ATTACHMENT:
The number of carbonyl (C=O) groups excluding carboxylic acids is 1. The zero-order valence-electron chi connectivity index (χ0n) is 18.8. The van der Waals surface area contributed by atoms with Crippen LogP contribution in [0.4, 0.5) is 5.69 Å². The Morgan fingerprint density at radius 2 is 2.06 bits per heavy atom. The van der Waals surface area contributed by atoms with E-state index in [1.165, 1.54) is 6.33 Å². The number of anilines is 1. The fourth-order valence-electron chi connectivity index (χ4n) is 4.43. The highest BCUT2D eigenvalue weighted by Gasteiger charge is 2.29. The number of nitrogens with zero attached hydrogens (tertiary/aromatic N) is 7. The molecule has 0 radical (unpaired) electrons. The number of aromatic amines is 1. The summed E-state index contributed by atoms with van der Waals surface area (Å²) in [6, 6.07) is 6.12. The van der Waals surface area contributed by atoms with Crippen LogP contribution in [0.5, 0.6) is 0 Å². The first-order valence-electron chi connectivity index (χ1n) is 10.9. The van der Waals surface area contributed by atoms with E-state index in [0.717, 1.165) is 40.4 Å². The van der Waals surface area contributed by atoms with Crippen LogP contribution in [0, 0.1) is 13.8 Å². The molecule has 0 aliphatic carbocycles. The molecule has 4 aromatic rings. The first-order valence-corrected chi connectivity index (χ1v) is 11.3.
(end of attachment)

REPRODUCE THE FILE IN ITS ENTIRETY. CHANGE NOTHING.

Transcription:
The number of carbonyl (C=O) groups excluding carboxylic acids is 1. The zero-order valence-electron chi connectivity index (χ0n) is 18.8. The van der Waals surface area contributed by atoms with Crippen LogP contribution in [0.4, 0.5) is 5.69 Å². The Morgan fingerprint density at radius 2 is 2.06 bits per heavy atom. The van der Waals surface area contributed by atoms with E-state index in [1.165, 1.54) is 6.33 Å². The number of anilines is 1. The fourth-order valence-electron chi connectivity index (χ4n) is 4.43. The highest BCUT2D eigenvalue weighted by Gasteiger charge is 2.29. The number of nitrogens with zero attached hydrogens (tertiary/aromatic N) is 7. The molecule has 0 radical (unpaired) electrons. The number of aromatic amines is 1. The summed E-state index contributed by atoms with van der Waals surface area (Å²) in [6, 6.07) is 6.12. The van der Waals surface area contributed by atoms with Crippen LogP contribution in [0.5, 0.6) is 0 Å². The first-order valence-electron chi connectivity index (χ1n) is 10.9. The van der Waals surface area contributed by atoms with E-state index in [0.717, 1.165) is 40.4 Å². The van der Waals surface area contributed by atoms with Crippen LogP contribution in [0, 0.1) is 13.8 Å². The molecule has 0 aliphatic carbocycles. The molecule has 4 aromatic rings. The first-order valence-corrected chi connectivity index (χ1v) is 11.3.